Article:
In November 2016, a cyberattack on the routers of the German telecommunications company Deutsche Telekom caused more than 1 million customers to lose connection to the internet.
Mirko Manske, first detective chief inspector of the Federal Criminal Police Office of Germany (BKA), said the home routers were taken over by the malicious malware Mirai. He spoke about the search for the hacker, known by the alias BestBuy and Popopret, at the 2018 International Conference on Cyber Security on Jan. 9.
According to Manske, the hacker took advantage of a security vulnerability that had once enabled Deutsche Telekom to fix and update its customers’ home routers remotely.
The case’s investigators worked to uncover the identity of the hacker, and discovered several clues along the way, he said.
“The attacking scripts had one very interesting comment in there that was linking to an Instagram post, and it was a picture of a flyer that was called BotNet14,” said Manske. Referring to the 29-year-old man now identified as Daniel Kaye, Manske said “he basically left his fingerprints to say, “That’s me that’s attacking you.’”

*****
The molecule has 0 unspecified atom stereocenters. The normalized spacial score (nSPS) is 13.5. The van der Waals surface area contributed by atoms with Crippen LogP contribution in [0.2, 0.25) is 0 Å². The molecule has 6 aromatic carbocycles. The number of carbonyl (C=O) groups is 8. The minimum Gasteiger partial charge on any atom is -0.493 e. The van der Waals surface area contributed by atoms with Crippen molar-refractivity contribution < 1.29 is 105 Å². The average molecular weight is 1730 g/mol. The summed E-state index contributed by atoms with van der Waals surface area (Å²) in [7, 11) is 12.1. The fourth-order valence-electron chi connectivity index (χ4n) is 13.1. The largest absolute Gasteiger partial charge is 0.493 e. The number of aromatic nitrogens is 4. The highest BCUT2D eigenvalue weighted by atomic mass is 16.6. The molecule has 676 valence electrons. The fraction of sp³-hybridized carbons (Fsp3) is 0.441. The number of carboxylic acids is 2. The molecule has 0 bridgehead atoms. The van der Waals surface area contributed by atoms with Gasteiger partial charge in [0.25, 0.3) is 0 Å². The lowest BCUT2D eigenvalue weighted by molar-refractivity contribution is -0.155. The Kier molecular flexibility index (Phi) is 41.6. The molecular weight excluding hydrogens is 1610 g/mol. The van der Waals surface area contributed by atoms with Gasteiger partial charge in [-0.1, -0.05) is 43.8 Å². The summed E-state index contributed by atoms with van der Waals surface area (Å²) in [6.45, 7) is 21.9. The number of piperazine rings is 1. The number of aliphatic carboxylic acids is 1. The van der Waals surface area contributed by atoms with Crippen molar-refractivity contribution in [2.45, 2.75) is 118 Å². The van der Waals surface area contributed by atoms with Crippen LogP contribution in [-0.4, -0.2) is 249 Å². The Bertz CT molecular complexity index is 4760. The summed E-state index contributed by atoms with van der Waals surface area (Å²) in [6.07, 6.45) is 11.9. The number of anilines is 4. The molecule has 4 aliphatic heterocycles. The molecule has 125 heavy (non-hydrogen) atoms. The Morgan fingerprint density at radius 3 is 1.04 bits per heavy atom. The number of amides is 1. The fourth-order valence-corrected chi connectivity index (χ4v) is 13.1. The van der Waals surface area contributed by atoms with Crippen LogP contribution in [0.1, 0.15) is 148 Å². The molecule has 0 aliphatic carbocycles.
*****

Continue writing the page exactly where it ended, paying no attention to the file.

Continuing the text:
A Global Win
Manske said his team relied on open source intelligence, which helped them to pinpoint important information about Kaye, including IP addresses he used and locations that he’d traveled to before the attack. They also learned that BestBuy and Popopret were the same person.
“He was bouncing through proxies all around the world, so we were not going to be able to find out where he was,” said Manske.
Under his pseudonyms, Kaye was also doing interviews with the media about the massive outage—while the investigation was still pending, said Manske.
“[He was] really [hacking]on a professional level…” he said, noting that investigators had to demonstrate the impact of Kaye’s crime in order for the court to bring charges against him: Even though Kaye had implemented a threatening cyberattack on millions of people in the country, Manske said that he did so inadvertently while trying, unsuccessfully, to compromise the routers.
“From our legal perspective, what he did was basically digital graffiti,” he added.
Even though Kaye served only five months in prison, Mankse argued that the operation was effective. He also believes there may be additional legal woes ahead for the hacker, since he was re-arrested in court after being released, and extradited to the United Kingdom for allegedly extorting U.K. banks.
“It’s a global win,” Manske said.